Memorial to tragic Wigan motorcycling star unveiled at TT

The inscription on the memorial bench to Jamie Hodson
The inscription on the memorial bench to Jamie Hodson

A loving memorial has been unveiled to a Wigan bike star tragically killed taking part in the sport he loved.

Jamie Hodson, 35, died from injuries sustained in the same Ulster Grand Prix multi-machine smash last year in which his younger brother Rob was also hurt.

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Now his parents Jim and Carole have been granted the unusual privilege of being allowed to place an inscribed memorial bench outside race control in the world famous Douglas paddock of the Isle of man TT Races.

The bench was built by the uncle of reigning World Superbike Champion Jonathon Rea and was dedicated during an emotional ceremony held during the isle’s Classic TT Festival of Motorcycling event.

An engraved plaque on it states simply: “In Memory of Jamie Hodson. Sit and rest a while on Jamie’s Bench. He left us on 10th August 2017 racing at the Ulster Grand Prix. Always in Our Hearts.”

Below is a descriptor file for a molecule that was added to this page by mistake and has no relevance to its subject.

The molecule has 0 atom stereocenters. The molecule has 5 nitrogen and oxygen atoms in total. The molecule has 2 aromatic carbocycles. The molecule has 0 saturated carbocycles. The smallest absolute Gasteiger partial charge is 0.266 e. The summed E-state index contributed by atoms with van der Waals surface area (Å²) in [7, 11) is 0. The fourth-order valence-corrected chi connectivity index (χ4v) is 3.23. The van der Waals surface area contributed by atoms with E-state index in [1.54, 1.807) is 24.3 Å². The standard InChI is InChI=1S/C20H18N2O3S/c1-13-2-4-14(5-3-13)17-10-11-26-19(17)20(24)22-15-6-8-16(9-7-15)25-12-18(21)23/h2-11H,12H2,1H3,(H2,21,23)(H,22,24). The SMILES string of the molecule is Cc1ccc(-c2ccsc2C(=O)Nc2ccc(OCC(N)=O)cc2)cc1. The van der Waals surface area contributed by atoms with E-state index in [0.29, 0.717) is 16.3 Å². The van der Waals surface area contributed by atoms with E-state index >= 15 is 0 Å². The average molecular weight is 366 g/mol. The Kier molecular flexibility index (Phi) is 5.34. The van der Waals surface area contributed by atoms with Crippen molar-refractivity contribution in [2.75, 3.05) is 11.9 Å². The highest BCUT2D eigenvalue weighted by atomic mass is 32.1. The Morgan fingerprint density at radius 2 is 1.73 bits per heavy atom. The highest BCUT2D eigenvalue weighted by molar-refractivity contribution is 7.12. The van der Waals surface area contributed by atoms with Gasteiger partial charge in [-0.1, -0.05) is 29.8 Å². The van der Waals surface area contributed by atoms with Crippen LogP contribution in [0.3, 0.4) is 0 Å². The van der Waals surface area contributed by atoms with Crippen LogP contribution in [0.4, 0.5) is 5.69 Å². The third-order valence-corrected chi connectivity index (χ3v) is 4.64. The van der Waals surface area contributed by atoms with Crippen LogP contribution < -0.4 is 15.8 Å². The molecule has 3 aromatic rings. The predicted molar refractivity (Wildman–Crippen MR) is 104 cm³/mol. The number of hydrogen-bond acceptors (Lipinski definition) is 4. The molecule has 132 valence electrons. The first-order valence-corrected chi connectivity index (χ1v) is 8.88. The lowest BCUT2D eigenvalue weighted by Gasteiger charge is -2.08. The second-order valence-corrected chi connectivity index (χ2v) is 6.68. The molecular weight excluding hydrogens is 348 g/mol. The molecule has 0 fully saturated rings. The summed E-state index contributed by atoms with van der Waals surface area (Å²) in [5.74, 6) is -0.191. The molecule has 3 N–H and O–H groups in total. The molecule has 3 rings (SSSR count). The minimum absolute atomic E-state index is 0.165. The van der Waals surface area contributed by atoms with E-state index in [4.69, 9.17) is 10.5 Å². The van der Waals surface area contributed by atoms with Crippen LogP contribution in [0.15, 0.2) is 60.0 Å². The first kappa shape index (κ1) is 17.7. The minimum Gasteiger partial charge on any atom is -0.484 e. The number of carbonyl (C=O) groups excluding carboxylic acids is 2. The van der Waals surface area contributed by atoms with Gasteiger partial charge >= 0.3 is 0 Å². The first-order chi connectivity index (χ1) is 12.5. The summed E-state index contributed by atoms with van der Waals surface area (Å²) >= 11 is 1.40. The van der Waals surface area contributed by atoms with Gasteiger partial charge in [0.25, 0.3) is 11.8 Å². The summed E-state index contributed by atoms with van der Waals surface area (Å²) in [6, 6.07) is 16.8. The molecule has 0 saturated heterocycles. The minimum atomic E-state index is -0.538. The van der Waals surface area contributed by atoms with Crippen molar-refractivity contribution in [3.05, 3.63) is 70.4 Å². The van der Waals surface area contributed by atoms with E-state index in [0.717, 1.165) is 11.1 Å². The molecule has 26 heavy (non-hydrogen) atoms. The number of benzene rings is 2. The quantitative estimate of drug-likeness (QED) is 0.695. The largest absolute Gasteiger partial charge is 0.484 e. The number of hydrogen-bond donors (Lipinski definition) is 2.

The TT has a long tradition of honouring key fallen riders and Jamie was a former Manx Grand Prix class winner and rising star. Jamie’s bench now joins memorials to late road racing giant Joey Dunlop, Scotsman Jimmy Guthrie and multi-world champion Mike Hailwood.

Both Jim and Rob took the brave decision to resume racing this year after the accident and are set to conclude their respective successful race seasons at Darley Races at the weekend.

Jim, 57, said: “We decided as a family that we wanted to do something where everyone could share his memory and this seemed appropriate. We needed special permission from the Manx Government but when we approached them they were very supportive. It just shows how well thought of Jamie was because they are pretty careful about what goes where, because of the fantastic history of the races.”

Jim admitted that it was “a very difficult” decision for father and son to continue racing, but ultimately, both believe that it was the correct one.

He said: “I didn’t say to Rob, ‘continue or don’t continue’ and he didn’t say it to me. We both made the decision separately. It hasn’t slowed either Rob or me down when we race because we both agree that we are not there for a ride around and when you are no longer competitive it is time to stop.

“We are sure, at the end of the day, that continuing is what Jamie would have wanted us to do.”